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Hi gatitoplata . I have been away for quite a long time and I'm still getting used to the new look to the site and figuring out out to manuver around it---Quite a challenge for a soul likeme! :rolleyes: Please forgive me for those of you that have heard this before!

 

If you remember reading my disertation from February '10 I do indeed have and deal daily with Aphasia. I am a little over 21 years into my 2 strokes at the ripe old age of 53. My first stroke was one month after my second child was born, my son,born 9 pounds 12 1/2 ounces; 22 1/2 inches long without the blessing of any drugs. This after he flipped his last three weeks from beng breech, transverse, breech again and then the cute little monkey on the Sunday Morning of an External version to place him into proper position, he decided to put himself back into the proper delivery spot. However, my OB's still severely underestimated him weight. (During this entire procedure I kept hoping that I would be able to hve a C-section, which we were cautioned might happen with the Version Procedure). Well, I digress and with Aphasia, that happens frequently, and while I was having a multitude of TIA's after my son was born while lying in wait to receive an arteriogram after having had and MRI showing a Left Carotid Vertebral Artery Dissection. I instantaly returned to the Hospital for the afteriogram to show the condition of the arteries. Very, Very long story short, after the canula was inserted into my brain and the contrast media was injected, an instant "POP" was heard in my head and I saw stars. That is when I had the major stroke. after the canula was removed, my right arm bagan to drift all over the table, called a "Pronator Drift" The staff was awesome, especailly since they knew I had a newborn and a 2 year old upstairs.

 

Now, what does all this have to do with Aphasia!!?? My severe strokes (all the TIA's and the one from the procedure were affected to the Left side of the brain, which is where the Speech centers are. There are multiple types of Aphasia one can be affected with. At first, I could barely speak at all. That was really great as I was an Business Office Manager/Register Health Educator for a Pediatric Practice. The Senior Partner innediately sent a note to the OB that delivered my son.......I have never seen such attentiveness from a physician practice. It was not there fault and I had no intntion if suing them, but it was funny watching then squerm!!

 

When the hospital sent me down to Speech therapy I learned the types of Aphasia I have-----and Still have 21 years later. I have Expressive Aphasia, which means I have a great deal of trouble getting the words out of my brain, into my mouth to make a logical sentence. I also have Receptive Aphasia. This means that, as I like to jokingly say, this is my "Deer In The headlights Look" someone may ask me something and I will likely just give them a blank stare for several seconds/minutes until a logical responce comes to mind and hopefully makes sense, at lease to that person. I also refer you back to the Feb/10 notes on Circumlocution. That is a common state a person with Aphasia finds themselves in in a horribly painful attempt to either answer a question or anything from give directions to an opinion.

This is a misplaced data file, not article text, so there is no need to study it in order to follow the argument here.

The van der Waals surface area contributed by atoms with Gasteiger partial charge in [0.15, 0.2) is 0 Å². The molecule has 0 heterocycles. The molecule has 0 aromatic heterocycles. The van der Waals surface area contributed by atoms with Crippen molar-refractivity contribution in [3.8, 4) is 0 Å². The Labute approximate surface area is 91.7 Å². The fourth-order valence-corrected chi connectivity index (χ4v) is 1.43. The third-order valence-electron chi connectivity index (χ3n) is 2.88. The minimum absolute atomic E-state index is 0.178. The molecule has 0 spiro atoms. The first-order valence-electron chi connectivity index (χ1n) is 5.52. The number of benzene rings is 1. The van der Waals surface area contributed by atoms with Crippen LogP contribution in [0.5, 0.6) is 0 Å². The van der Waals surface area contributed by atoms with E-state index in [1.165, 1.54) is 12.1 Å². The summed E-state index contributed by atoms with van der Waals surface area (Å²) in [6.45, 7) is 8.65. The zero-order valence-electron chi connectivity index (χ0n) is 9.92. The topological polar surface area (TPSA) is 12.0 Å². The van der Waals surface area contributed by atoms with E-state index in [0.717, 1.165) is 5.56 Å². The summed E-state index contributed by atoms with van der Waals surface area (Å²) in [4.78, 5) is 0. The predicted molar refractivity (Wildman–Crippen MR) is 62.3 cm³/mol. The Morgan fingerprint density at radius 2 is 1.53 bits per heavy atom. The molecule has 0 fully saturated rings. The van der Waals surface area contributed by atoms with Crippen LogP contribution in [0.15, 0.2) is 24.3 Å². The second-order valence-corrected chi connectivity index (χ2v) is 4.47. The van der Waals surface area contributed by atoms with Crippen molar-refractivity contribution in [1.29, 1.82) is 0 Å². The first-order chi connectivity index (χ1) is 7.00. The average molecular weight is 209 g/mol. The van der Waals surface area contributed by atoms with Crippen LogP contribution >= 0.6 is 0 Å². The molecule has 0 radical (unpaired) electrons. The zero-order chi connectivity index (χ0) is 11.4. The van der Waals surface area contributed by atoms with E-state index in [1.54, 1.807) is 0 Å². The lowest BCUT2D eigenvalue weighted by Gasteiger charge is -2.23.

I know I'm wrong, but I find myself keeping quiet......ok lets be honest.....shutting up because I don't want to sound like a stupid idiot because of misunderstancing about Aphasia.

 

Help...........After initial strokes in 1989, I went through Speech Therapy. after Second stroke in 1999 I had some additional therapy, but my benefits were limited. There are some community programs but I'm unfomfortable with them, BUT, DON'T KEEP YOURSEF FROM ATTENDING THEM, SOME OF THEM CAN BE WONDERFUL!!

 

 

Well, As my Neurologist told me this week, my meds can severely complicate my Aphasia, especialy my Receptive, as well as my Memory Loss----Wonderful! Don't let that influence you though!!

 

Well, The "Gown With The Wind" novelist has returned I wish you all well!! :goodjob:

 

Have A Wonderful Week!!

 

Susan

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Hi guys , I had my stroke in 2003 it was my in the right side of the brain . my speaking skills were horrible I used to talk like a mentally retarded :( I went to my language therapy for about a month, it helped a little but what I think was more helpful for me was that I started to work in a call center taking more than 100 calls a day and to make it worst it was not in my native language since my first language is spanish and I warked for Dell computers -US consumer -call center. At the begining was really dificult for me but I woked there for 5 years ( was the best therapy ever . also I love singin a lot so I decided to take singing lessons and now I speak 100 normal as I used to speak before my stroke . so I encourageyou that if you don't like to attend to the language therapies ,try to find some activities that you like that will help you improve your speaking skills. As soon as you are ready let me know so you can come with me to sing a beautiful song to my stage at the Hilton Princess Hotel where I sing every friday night . good Luck .. hope to be of some help .

 

 

 

Jose mauricio Monzon